Improving the cost-effectiveness of Rwanda’s tax incentives
- Over the years, Rwanda has deployed a menu of tax incentives to attract investors. In 2015, total tax incentives amounted to about 0.9% of gross domestic product (GDP). A transparent and targeted strategy for giving out tax incentives is critical to ensure that they do not erode the domestic tax base.
- This study finds that Rwanda’s tax incentives are not a cost-effective tool to create jobs, induce investment, or to raise exports because they are not efficiently targeted.
- Only 11% of tax incentive expenditure goes to firms whose investment decisions are more likely to be affected by incentives – covering only 3% of firms. Wholesale and retail, a non-strategic sector for government, receives about the same amount of support as the manufacturing sector.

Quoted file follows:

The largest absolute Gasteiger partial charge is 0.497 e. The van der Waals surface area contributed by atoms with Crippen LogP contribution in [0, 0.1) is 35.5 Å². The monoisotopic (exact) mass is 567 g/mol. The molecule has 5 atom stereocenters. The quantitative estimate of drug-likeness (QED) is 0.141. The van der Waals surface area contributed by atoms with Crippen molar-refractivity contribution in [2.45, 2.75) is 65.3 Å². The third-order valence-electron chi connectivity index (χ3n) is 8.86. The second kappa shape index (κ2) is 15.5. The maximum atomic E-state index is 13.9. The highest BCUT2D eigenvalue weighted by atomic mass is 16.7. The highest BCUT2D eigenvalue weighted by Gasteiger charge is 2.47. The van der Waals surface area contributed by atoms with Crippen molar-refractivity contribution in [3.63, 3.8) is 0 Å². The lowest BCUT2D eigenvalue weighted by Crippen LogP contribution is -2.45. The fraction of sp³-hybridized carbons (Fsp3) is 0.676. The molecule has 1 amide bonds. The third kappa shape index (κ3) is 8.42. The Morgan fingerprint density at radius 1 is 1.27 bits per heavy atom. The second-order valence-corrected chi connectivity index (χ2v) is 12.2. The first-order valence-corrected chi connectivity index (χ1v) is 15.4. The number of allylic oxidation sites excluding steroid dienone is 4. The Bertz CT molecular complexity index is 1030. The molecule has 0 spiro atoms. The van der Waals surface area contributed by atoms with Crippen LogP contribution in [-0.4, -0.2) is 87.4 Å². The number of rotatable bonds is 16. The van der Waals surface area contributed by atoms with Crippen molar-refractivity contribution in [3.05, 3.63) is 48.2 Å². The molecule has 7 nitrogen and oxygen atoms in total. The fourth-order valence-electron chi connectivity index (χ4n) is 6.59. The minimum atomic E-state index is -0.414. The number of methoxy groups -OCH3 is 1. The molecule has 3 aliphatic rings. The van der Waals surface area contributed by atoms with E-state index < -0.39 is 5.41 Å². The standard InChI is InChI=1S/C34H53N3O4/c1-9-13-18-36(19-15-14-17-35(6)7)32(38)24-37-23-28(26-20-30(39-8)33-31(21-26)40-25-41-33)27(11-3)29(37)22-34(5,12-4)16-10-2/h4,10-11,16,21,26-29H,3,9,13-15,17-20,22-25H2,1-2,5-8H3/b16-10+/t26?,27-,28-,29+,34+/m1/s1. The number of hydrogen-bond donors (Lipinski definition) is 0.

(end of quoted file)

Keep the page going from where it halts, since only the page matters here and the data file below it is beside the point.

- To ensure cost-effectiveness, Rwanda’s tax incentives need to be time-bound, transparent, and effectively targeted to export-oriented foreign direct investment (FDI) and employment-intensive firms as well as firms that are essential to strengthening domestic value chains.
- The study also recommends a shift to a tax credit system.